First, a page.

+ BBC: Turkey vs Syria's Kurds explained. Kurd leaders say they feel like they've been "stabbed in the back." (I guess it's too bad for the Kurds they don't have any dirt on Hunter Biden.)


Military Quite Contrary

"In a written statement Monday, Pentagon chief spokesman Jonathan Hoffman said the U.S. does not endorse a Turkish military operation in Syria and will not support it." AP: Pentagon warns Turkey not to invade Syria.

+ Wait, does that suggest the Pentagon isn't on the same page as the president? If history is any indicator, the country's top brass probably found out about the Syria decision at the same time you did (assuming you follow Trump on Twitter). Mark Bowden with an extremely troubling report about the steps top military officials take to protect America from the American president. Top Military Officers Unload on Trump. "In 20 years of writing about the military, I have never heard officers in high positions express such alarm about a president. Trump's pronouncements and orders have already risked catastrophic and unnecessary wars in the Middle East and Asia, and have created severe problems for field commanders engaged in combat operations. Frequently caught unawares by Trump's statements, senior military officers have scrambled, in their aftermath, to steer the country away from tragedy. How many times can they successfully do that before faltering?" (Let's hope that question remains rhetorical...)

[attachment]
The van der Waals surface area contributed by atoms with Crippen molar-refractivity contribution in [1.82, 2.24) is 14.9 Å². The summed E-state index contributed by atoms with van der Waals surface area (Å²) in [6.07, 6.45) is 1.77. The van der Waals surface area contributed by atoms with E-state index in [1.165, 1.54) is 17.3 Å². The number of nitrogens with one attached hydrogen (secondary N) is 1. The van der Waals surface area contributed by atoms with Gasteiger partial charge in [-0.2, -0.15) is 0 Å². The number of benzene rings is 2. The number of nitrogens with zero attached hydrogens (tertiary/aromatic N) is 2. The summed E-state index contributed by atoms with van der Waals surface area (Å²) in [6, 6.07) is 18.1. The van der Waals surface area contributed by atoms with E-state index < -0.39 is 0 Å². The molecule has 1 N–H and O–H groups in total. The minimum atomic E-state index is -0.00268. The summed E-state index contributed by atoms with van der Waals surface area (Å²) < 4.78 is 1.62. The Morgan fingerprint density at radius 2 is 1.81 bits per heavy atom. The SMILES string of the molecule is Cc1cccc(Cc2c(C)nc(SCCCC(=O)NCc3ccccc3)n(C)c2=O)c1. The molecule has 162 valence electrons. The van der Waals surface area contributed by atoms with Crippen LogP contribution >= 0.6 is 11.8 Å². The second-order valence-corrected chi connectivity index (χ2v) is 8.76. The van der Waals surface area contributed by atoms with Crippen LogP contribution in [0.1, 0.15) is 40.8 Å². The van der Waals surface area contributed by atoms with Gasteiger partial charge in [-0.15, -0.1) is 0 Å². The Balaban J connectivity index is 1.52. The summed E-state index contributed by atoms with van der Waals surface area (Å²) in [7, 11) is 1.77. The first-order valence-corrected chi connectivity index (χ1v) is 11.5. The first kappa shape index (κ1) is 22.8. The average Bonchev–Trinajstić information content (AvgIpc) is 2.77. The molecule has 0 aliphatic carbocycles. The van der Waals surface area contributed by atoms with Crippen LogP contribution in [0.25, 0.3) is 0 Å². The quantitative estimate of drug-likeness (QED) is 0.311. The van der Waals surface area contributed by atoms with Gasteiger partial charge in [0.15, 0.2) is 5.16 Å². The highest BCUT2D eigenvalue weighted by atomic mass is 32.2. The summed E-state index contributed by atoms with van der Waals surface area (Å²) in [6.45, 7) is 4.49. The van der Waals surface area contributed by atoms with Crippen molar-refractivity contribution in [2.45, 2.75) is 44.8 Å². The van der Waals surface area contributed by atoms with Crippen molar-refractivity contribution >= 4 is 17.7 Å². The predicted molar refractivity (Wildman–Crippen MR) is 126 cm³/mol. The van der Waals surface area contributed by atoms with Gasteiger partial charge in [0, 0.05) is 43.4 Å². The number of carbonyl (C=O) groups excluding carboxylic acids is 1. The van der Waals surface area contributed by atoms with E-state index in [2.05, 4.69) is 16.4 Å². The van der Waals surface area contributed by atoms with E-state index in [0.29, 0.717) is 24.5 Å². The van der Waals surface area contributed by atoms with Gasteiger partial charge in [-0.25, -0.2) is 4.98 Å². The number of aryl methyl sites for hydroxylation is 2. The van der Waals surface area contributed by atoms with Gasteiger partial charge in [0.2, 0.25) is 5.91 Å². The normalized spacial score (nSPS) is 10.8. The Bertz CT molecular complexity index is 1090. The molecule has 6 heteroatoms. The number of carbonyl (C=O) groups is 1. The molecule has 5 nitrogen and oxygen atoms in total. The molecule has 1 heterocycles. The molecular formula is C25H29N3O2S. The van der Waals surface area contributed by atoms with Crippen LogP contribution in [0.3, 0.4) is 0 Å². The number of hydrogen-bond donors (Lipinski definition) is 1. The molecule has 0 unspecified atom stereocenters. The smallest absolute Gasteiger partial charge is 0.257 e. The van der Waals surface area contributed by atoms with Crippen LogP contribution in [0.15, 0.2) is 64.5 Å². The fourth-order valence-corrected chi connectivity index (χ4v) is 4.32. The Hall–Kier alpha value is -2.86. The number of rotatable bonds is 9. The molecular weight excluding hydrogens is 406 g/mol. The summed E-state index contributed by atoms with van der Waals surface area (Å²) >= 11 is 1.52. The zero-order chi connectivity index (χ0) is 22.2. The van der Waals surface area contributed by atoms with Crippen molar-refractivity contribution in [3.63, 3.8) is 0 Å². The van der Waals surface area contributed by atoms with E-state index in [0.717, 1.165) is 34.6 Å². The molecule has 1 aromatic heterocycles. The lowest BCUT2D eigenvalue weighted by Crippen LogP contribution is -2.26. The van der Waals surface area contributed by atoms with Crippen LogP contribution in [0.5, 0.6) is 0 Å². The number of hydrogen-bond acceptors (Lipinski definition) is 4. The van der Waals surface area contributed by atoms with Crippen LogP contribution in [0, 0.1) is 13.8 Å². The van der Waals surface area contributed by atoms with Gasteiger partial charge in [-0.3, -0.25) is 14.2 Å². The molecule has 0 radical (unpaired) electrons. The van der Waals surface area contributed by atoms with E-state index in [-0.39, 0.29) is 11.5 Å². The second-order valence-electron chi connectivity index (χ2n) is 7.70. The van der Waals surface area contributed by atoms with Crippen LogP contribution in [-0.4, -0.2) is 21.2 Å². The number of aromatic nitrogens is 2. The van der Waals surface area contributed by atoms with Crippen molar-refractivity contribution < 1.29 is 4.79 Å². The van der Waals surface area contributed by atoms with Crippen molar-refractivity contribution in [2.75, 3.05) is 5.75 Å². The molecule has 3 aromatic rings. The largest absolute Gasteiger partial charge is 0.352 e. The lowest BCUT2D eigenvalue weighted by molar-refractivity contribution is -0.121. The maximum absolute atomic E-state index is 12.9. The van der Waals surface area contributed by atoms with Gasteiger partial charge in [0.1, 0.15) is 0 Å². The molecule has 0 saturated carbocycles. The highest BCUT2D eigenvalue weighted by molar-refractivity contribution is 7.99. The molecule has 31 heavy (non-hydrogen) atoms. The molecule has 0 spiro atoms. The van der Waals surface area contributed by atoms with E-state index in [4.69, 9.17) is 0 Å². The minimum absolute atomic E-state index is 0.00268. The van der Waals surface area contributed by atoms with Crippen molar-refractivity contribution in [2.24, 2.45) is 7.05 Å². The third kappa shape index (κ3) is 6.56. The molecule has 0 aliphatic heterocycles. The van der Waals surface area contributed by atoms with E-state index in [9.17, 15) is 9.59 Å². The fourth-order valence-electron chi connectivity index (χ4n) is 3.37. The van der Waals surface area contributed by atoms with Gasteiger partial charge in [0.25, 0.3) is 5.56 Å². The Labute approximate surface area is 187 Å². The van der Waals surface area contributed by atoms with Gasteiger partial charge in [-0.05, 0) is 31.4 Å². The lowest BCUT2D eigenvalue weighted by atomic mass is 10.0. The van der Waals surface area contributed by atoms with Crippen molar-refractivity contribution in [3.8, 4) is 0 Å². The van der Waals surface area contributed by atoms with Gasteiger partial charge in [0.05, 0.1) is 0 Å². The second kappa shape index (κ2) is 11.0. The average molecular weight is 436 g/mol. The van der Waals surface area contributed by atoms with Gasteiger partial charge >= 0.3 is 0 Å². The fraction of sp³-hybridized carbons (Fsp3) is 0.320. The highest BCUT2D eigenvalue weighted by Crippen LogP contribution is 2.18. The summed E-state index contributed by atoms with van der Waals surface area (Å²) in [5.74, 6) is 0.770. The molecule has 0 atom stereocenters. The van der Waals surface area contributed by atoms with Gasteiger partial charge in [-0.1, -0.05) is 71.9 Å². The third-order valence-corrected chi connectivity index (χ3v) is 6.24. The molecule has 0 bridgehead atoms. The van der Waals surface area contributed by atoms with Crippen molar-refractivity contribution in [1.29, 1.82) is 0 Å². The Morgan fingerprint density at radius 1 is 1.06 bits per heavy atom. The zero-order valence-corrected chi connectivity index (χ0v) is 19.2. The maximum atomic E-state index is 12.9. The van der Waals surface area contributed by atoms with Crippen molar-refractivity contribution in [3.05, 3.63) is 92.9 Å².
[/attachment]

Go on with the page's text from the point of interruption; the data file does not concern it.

Gun Run

"Today, millions of weapons are in private hands — in direct violation of Mexico's strict gun laws. Some of those firearms once belonged to the military or police and were sold into the underworld. But the vast majority were smuggled from the world's largest gun market: the United States." LA Times: An arms race in Mexico is driving record killings. American guns are to blame.


Predict Pict

"Until now I'd always finished my thought by typing the sentence to a full stop, as though I were defending humanity's exclusive right to writing, an ability unique to our species. I will gladly let Google predict the fastest route from Brooklyn to Boston, but if I allowed its algorithms to navigate to the end of my sentences how long would it be before the machine started thinking for me?" John Seabrook in The New Yorker: The Next Word. Where will predictive text take us?


Traffic Court